Wednesday, September 14, 2011

For Writers - Lynn Sears Williams

Aaand we're back. Thanks for your patience, everyone. This has been a tough couple of months, but I'm on doing better every day... and now I have a whole new realm of experiences to draw from for future stories. It's all fodder, right?

A few items of business before we get started:

First... the winner of DEAR BULLY is: *drumroll*


Please send your mailing instructions to gerb (@) lindagerber (.) com and I'll get it out to you.

Also, for my Ohio area friends, I hope to see you next weekend at the Northern Ohio SCBWI conference in Cleveland! I'll be presenting one workshop on the art of suspense, and one on visual storyboarding with the four-act structure. Come say hello!

I'll also be presenting on the Hero(ine)'s Journey in YA fiction with Jen McAndrews at the Emerald City Writers' Conference in October... which I've just been informed is sold out, so...

If you're interested in the workshop, but won't be at the conference in Seattle next month, you can join us for a month-long online class wherein we will dig into the mythic structure in YA, including breakdowns of recent YA fiction and film. Register through Carolina Romance Writers.

Now, with the business out of the way, I am pleased to welcome Lynne Sears Williams to the blog for this week's Tip Tuesday (or Wednesday, as the case may be...) Lynne's new book, THE COMRADES, made its debut last month. Here's the official blurb:

9th century Wales...

Evan, king of Powys, returns from a wedding to find a village ransacked, with women and children dead. Neighboring Gwynedd has broken the peace, crossing the mountain to pillage and murder. The dead babes tear his heart, and Evan vows to break the heart of Gwynedd.

Gwynedd's most guarded treasure is a pampered princess. In a bloody raid, Evan's comrades return to Powys with Gwynedd's heart.

Evan knows holding the princess will be dangerous and her safe-keeping may mean the difference between the lasting peace he desires and a bloody war. He's prepared for her to be kept safe but unprepared for the girl's intelligence, compassion and damnably kissable mouth.

Morleyna's secret gift of Sight reveals a cruel betrayal that sends Evan on a mystical journey where he discovers his only chance for redemption rests in the hands of his captive.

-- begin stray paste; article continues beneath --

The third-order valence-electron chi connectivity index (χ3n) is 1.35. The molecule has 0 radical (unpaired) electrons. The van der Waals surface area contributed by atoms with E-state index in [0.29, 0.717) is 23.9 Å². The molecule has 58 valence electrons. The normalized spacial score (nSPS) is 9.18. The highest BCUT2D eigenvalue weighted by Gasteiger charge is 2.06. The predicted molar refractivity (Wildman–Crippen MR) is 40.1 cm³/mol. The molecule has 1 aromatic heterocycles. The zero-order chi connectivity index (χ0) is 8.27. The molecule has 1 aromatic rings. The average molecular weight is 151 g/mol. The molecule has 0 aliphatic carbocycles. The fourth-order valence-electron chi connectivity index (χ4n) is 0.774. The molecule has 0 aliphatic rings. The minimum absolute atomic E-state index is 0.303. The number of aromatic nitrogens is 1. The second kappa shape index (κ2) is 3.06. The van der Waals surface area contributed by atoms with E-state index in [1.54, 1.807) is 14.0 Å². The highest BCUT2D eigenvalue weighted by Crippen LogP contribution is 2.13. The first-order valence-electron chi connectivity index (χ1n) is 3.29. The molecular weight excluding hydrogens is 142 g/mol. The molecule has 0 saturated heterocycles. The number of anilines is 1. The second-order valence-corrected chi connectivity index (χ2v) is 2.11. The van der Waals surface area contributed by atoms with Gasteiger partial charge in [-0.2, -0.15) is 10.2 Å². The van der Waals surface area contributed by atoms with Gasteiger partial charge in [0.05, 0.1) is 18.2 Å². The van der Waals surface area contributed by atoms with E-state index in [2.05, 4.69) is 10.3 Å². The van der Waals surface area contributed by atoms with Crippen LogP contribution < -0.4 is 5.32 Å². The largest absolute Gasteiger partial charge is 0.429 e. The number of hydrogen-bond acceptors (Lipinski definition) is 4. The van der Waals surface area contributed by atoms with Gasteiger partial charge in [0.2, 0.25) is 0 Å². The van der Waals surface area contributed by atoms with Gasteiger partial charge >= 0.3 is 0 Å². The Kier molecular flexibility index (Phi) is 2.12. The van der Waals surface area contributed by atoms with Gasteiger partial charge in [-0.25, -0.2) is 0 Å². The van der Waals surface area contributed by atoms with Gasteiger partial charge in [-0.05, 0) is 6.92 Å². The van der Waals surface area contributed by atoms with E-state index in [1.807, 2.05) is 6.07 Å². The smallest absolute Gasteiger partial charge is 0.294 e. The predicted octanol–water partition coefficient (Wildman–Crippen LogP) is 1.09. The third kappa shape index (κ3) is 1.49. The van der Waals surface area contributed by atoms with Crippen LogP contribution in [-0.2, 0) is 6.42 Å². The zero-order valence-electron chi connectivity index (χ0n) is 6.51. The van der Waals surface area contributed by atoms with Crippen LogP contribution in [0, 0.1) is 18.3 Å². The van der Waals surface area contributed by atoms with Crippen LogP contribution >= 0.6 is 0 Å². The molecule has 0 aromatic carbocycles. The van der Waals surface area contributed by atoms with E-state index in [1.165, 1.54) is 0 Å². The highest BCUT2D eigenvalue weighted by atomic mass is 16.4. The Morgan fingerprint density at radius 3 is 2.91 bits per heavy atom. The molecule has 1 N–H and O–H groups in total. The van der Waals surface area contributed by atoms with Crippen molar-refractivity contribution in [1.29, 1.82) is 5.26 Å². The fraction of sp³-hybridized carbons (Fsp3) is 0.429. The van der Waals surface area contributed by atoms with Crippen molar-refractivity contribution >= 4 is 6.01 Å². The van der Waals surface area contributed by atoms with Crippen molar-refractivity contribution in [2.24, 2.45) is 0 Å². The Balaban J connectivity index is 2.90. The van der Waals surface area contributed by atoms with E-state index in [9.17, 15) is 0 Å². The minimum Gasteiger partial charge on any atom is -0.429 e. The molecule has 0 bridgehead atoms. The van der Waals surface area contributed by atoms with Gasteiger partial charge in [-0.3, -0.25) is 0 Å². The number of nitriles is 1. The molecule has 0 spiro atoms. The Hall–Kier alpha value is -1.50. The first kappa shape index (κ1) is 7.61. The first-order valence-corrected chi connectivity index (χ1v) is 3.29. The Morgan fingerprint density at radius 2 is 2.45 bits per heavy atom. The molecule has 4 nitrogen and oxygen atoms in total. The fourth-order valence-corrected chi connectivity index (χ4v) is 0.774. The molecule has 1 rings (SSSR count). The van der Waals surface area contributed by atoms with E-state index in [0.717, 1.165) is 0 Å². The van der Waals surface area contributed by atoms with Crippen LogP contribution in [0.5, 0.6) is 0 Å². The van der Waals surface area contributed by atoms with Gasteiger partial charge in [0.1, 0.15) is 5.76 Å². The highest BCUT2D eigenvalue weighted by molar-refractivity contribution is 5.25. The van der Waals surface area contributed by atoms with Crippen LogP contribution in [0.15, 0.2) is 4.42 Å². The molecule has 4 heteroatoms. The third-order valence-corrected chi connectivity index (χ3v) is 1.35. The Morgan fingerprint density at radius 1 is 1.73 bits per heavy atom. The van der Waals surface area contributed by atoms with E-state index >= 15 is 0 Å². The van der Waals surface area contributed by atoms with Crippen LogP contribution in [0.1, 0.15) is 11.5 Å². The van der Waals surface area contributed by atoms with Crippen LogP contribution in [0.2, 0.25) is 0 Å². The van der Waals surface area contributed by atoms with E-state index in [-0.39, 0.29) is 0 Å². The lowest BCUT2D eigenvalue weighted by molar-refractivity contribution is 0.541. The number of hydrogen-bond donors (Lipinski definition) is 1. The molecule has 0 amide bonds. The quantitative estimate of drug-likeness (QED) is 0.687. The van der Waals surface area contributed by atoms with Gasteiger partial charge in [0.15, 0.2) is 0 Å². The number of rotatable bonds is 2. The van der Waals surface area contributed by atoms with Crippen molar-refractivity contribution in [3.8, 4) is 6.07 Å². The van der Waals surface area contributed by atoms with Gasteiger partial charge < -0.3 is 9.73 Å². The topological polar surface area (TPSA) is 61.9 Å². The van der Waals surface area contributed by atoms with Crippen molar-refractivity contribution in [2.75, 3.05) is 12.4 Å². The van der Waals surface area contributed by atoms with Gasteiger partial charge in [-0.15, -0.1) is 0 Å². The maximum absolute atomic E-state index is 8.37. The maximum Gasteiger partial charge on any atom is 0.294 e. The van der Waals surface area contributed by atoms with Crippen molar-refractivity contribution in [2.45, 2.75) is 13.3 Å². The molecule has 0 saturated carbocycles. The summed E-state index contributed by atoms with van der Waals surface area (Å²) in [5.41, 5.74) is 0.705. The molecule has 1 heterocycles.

Her brothers will arrive to claim their sapphire-eyed sister. Will her kinsmen, bent on revenge, destroy Evan and his comrades? Or will destruction come from Morleyna who may be the reincarnation of someone whose beauty captivated a nation?

You all know how much I adore Diana Gabaldon, right? Here's what she had to say about The Comrades: "Three more engaging Welshmen have never been written! By turns hilarious, poignant, bloody--and bloody accurate--historical fiction seldom gets as good as this."

You can find out more about Lynne, and about The Comrades on her website, facebook, and on her blog.

Lynne's tip:

"Diana Gabaldon's advice holds true for all authors: read, read, then read some more.

I would add to not block where your characters are going or decide how they should act; you may be sad or delightfully surprised as events play out. Let *them* speak and do. Since I do not have a plan -- I write in chunks -- I'm amazed how the characters solve their issues. At the end of the day, it's *their* story."

And now, lots of links:

Books for Boys webinar FREE with John Scieszka! (Event Register) <<< TOMORROW!
Boys don't read??? (The Other Side of the Story) Ha. Just ask my son. : )
Boy and Fiction: Is There Any Hope? (New York Times)
1 Reason To Know Your Characters Well (Mystery Writing is Murder) "To stress them out!"
3 Ways to Determine if Your Writing is Crap (Jodi Hedlund) Help is helpful.
5 Ways to Improve Your Fiction (Huffington Post)
5 Things Writing Experts Won't Tell You (James Killick's Blog)
6 Dialog Traps to Avoid (Indie Author)
10 Tips for Becoming a Top-Notch Proof Reader (Procrastinating Writers)
10 Stages of Story Development (W.I.P It)
10 Things NOT to do When Building Characters (Julie Musil)
101 Best Fiction Writing Tips (Write it Sideways pt.1, pt. 2, pt. 3, pt. 4)
Gaining Perspective (Cathering Knutson) Art takes time.
Ooo... Spooky Story Starters (Spilling Ink) Fun. : )
How to Find Cliches in Your Writing (Beyond the Margins) "Take your time. Write what you mean."
Anxious Writer 200 Questions Before Lunch (Beyond the Margins) Very funny.
Details and Generalities (Adventures in Children's Publishing) Excellent post.
Internal and External Inspirations (Writer Unboxed) What inspires you as a writer?
One Teen's Thoughts About YA (Julie Musil) Worth reading.
YA Writers: Read it or Don't Bother Writing it (Fiction Groupie) AMEN.
To Plot or Not to Plot (Ingrid's Notes) The difference between narrative and story.
Frustration: Your Novel's Best Friend (The Bookshelf Muse) "Frustration is awesome."
How to Start a Story (Beyond the Margins) great beginnings.
What to Expect - Writing Workshops for Kids (Imagination Soup)
Mad Libs or Method? On Doing Research While Writing (Grub Street Writer)
So What if Your Book Doesn't Sell? (Jennifer Represents)
There is No Such Thing as an Overnight Success Story (Nathan Bransford)
Nefarious Narrative Distance (The Bluestocking Blog)
Who's Your Audience? (Beyond the Margins)
How to Plot Your Novel (Jill Corcoran Books)
In Fiction, Opposites Attract (Wall Street Journal)
Breaking the Rules Can Lead to Failure... or Possibly Magic (Adventures in Children's Publishing)
Finding Your Writing Process (The Other Side of the Story)
The Difficulty of Finding Ideas that Publishers Like (Jody Hedlund)
Perfection and Productivity (Mystery Writing is Murder)
Dialog - It's Not Just Talking (Scott Egan)
Cramped Middles (Fantasy Faction)
Make Your Ending As Big as Possible (The Sharp Angle)
Should You Outline (The Sharp Angle)
The Power of Deadlines (Cheryl's Musings)

Now go. Write!